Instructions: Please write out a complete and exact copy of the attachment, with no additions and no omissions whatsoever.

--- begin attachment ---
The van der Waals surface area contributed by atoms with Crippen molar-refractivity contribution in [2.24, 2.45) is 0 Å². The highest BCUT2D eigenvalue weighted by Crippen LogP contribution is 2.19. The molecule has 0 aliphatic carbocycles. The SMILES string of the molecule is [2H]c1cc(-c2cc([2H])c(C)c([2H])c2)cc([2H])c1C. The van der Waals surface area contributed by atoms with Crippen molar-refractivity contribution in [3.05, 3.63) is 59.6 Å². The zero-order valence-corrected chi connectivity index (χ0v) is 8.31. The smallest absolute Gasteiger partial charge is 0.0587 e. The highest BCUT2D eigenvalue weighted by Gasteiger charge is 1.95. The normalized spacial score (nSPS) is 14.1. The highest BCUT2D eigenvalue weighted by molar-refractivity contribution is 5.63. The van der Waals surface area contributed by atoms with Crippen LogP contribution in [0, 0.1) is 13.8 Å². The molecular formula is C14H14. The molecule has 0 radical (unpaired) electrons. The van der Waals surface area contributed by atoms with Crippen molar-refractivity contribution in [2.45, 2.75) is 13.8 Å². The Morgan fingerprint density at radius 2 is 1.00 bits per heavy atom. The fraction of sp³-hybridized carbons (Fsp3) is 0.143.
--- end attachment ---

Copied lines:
The van der Waals surface area contributed by atoms with Crippen molar-refractivity contribution in [2.24, 2.45) is 0 Å². The highest BCUT2D eigenvalue weighted by Crippen LogP contribution is 2.19. The molecule has 0 aliphatic carbocycles. The SMILES string of the molecule is [2H]c1cc(-c2cc([2H])c(C)c([2H])c2)cc([2H])c1C. The van der Waals surface area contributed by atoms with Crippen molar-refractivity contribution in [3.05, 3.63) is 59.6 Å². The zero-order valence-corrected chi connectivity index (χ0v) is 8.31. The smallest absolute Gasteiger partial charge is 0.0587 e. The highest BCUT2D eigenvalue weighted by Gasteiger charge is 1.95. The normalized spacial score (nSPS) is 14.1. The highest BCUT2D eigenvalue weighted by molar-refractivity contribution is 5.63. The van der Waals surface area contributed by atoms with Crippen LogP contribution in [0, 0.1) is 13.8 Å². The molecular formula is C14H14. The molecule has 0 radical (unpaired) electrons. The van der Waals surface area contributed by atoms with Crippen molar-refractivity contribution in [2.45, 2.75) is 13.8 Å². The Morgan fingerprint density at radius 2 is 1.00 bits per heavy atom. The fraction of sp³-hybridized carbons (Fsp3) is 0.143.